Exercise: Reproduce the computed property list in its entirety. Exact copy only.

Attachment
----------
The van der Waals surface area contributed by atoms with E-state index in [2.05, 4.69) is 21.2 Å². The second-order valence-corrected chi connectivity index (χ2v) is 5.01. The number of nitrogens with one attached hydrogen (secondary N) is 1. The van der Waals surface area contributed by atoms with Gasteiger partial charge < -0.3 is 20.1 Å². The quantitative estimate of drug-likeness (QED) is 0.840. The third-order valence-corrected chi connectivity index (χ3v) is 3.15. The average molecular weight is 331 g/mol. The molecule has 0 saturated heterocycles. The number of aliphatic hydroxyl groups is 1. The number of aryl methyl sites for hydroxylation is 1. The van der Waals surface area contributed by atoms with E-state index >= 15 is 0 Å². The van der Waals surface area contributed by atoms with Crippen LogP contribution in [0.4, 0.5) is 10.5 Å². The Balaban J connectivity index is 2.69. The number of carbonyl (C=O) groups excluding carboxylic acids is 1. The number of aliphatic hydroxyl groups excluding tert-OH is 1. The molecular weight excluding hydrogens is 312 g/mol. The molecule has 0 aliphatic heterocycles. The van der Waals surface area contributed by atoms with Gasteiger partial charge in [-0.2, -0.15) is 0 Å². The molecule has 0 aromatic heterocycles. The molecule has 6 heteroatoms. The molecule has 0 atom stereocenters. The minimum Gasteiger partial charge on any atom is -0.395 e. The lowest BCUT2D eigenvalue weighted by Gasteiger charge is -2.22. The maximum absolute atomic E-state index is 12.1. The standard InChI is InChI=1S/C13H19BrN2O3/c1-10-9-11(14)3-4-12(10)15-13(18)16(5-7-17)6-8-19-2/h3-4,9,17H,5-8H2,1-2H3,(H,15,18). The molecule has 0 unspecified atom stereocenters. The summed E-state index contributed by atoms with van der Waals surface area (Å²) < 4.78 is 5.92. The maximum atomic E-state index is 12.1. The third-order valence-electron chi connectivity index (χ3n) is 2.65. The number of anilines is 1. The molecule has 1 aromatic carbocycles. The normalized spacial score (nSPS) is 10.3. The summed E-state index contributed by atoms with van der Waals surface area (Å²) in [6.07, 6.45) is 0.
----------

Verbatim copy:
The van der Waals surface area contributed by atoms with E-state index in [2.05, 4.69) is 21.2 Å². The second-order valence-corrected chi connectivity index (χ2v) is 5.01. The number of nitrogens with one attached hydrogen (secondary N) is 1. The van der Waals surface area contributed by atoms with Gasteiger partial charge < -0.3 is 20.1 Å². The quantitative estimate of drug-likeness (QED) is 0.840. The third-order valence-corrected chi connectivity index (χ3v) is 3.15. The average molecular weight is 331 g/mol. The molecule has 0 saturated heterocycles. The number of aliphatic hydroxyl groups is 1. The number of aryl methyl sites for hydroxylation is 1. The van der Waals surface area contributed by atoms with E-state index >= 15 is 0 Å². The van der Waals surface area contributed by atoms with Crippen LogP contribution in [0.4, 0.5) is 10.5 Å². The Balaban J connectivity index is 2.69. The number of carbonyl (C=O) groups excluding carboxylic acids is 1. The number of aliphatic hydroxyl groups excluding tert-OH is 1. The molecular weight excluding hydrogens is 312 g/mol. The molecule has 0 aliphatic heterocycles. The van der Waals surface area contributed by atoms with Gasteiger partial charge in [-0.2, -0.15) is 0 Å². The molecule has 0 aromatic heterocycles. The molecule has 6 heteroatoms. The molecule has 0 atom stereocenters. The minimum Gasteiger partial charge on any atom is -0.395 e. The lowest BCUT2D eigenvalue weighted by Gasteiger charge is -2.22. The maximum absolute atomic E-state index is 12.1. The standard InChI is InChI=1S/C13H19BrN2O3/c1-10-9-11(14)3-4-12(10)15-13(18)16(5-7-17)6-8-19-2/h3-4,9,17H,5-8H2,1-2H3,(H,15,18). The molecule has 0 unspecified atom stereocenters. The summed E-state index contributed by atoms with van der Waals surface area (Å²) < 4.78 is 5.92. The maximum atomic E-state index is 12.1. The third-order valence-electron chi connectivity index (χ3n) is 2.65. The number of anilines is 1. The molecule has 1 aromatic carbocycles. The normalized spacial score (nSPS) is 10.3. The summed E-state index contributed by atoms with van der Waals surface area (Å²) in [6.07, 6.45) is 0.